In the play "Antigone" by Sophocles, there is a main conflict as to who is wrong and who is right in the death of Antigone's brother, Polyneices. After he died, Antigone tried to bury him, much to the disliking of the king, Creon, because he had forbidden it. Creon had deemed Polyneices a traitor. As the story unfolds, though, the reader will come to realize that Creon is the one who is wrong by making his royal word to be against the laws of the Gods. Creon is a powerful ruler but was too proud of his wisdom.
After the death of her brother, Antigone is caught spreading dirt on Polyneices, making any effort to bury him, trying to give him a proper burial. The guards tell Creon this and he is angered greatly to the point where he blames the guard and sentences him to death. He has no idea who really did it and is worried that people will think he is not powerful if word gets out that this happened.
He later finds Antigone and talks to her about her crime. She gives good points to Creon telling him how Polyneices deserved a proper burial, no matter what crime he committed, and by reminding him of the Gods' divine laws. Creon sentenced her to be buried alive, even though she was betrothed to his son, Haemon. Haemon reacts to this by having a feud with his father and leaving his home.
When the blind prophet, Teiresias, tells Creon that the Gods are on Antigone's side, Creon realizes that he probably should not have given such a terrible death to Antigone and a death without a burial to Polynices. Unfortunately, though, it was too late to change his mind because when he came to bury Polynices in the tomb, Antigone had killed herself in her sadness.
After another confrontation with Creon, Haemon kills himself. When Creon returns to the palace, he finds his wife, Eurydice, dead. That is four of his family, dead, all because of one very wrong decision. This all could have been avoided if Creon had let a burial take place for Polynices. It almost sounds disgusting, just letting a body rot without a burial. If he understood how Antigone felt he might have changed his mind.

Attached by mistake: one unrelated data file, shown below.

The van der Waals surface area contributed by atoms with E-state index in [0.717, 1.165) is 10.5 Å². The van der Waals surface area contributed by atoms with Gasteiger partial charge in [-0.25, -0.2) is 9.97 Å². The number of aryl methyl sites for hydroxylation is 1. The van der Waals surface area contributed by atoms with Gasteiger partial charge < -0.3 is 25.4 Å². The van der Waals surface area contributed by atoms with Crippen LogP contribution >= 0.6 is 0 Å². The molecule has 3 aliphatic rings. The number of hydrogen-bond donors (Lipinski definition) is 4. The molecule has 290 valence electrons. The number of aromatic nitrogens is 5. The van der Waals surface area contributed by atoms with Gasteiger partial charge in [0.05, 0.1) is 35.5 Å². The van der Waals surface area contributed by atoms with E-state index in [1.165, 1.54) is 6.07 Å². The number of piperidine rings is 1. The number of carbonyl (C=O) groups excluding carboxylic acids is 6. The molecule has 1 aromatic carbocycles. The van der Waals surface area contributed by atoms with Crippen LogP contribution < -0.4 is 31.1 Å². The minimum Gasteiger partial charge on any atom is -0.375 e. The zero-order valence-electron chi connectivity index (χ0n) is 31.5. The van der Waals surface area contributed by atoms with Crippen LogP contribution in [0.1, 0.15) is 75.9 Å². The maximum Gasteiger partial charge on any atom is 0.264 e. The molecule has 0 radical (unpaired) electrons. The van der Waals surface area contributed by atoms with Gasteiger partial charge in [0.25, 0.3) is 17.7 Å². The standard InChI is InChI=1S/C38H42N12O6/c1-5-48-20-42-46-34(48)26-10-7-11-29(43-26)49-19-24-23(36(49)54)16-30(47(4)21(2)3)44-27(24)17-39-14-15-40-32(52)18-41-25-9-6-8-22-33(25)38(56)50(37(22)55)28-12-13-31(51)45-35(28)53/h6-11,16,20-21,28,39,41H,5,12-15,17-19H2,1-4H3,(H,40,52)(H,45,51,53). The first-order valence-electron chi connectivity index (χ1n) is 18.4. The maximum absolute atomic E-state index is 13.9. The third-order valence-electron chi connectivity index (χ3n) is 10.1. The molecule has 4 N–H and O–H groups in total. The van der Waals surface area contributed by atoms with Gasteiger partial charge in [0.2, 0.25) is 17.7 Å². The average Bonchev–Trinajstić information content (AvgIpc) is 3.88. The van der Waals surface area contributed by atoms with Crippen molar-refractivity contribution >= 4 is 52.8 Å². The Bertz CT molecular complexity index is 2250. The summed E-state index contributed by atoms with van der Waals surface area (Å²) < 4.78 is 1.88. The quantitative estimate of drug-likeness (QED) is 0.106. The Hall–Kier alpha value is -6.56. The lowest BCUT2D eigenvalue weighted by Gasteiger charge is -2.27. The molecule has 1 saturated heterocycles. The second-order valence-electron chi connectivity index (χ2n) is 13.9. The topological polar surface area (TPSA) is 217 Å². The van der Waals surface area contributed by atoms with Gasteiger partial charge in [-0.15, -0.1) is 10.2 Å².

If you can put yourself in Antigone's position, imagine one of your loved ones dying. Imagine another of your loved ones telling you not to bury him or else you will be put to death. Would you make the same decision that Antigone did? What about Haemon? How must he have felt when his father told him that he was going to kill his soon-to-be bride? In addition, Eurydice suffered the same as Antigone and Haemon as she had to watch this go on. In the end, though, Creon is alone, which is a harsh punishment for a wrong decision. However, as a king, you have to make hard decisions all the time, just as the President does. When it comes down to death, though, everyone should have a proper burial.
You know that people die everyday, many people. Most of them can afford proper burials and some of them cannot. Even ex-convicts get proper burials because they still have people that care about them. Creon was so proud of his wisdom that it leads him to do something very horrible. You cannot just let a body sit and rot, especially if it a family member of yours or it means something to someone else. We can understand now why the deaths of Antigone, Haemon, and Eurydice all happened in sequence. They were all saddened by a loss so they decided to take their own lives.
The main point that I am stressing on, is that Creon made a bad decision, but paid a terrible price for it. A bad decision can come back to haunt you as he found out. Creon should have taken into consideration that people suffer from things as horrible as death. People that survive the dead are left to mourn, and the least he could do was let them have a proper burial, regardless of the crime that Polyneices committed. Antigone was right by trying to bury her brother. Haemon was right for arguing with his father about Antigone. Creon was wrong and now we can say that he learned a valuable lesson from all this.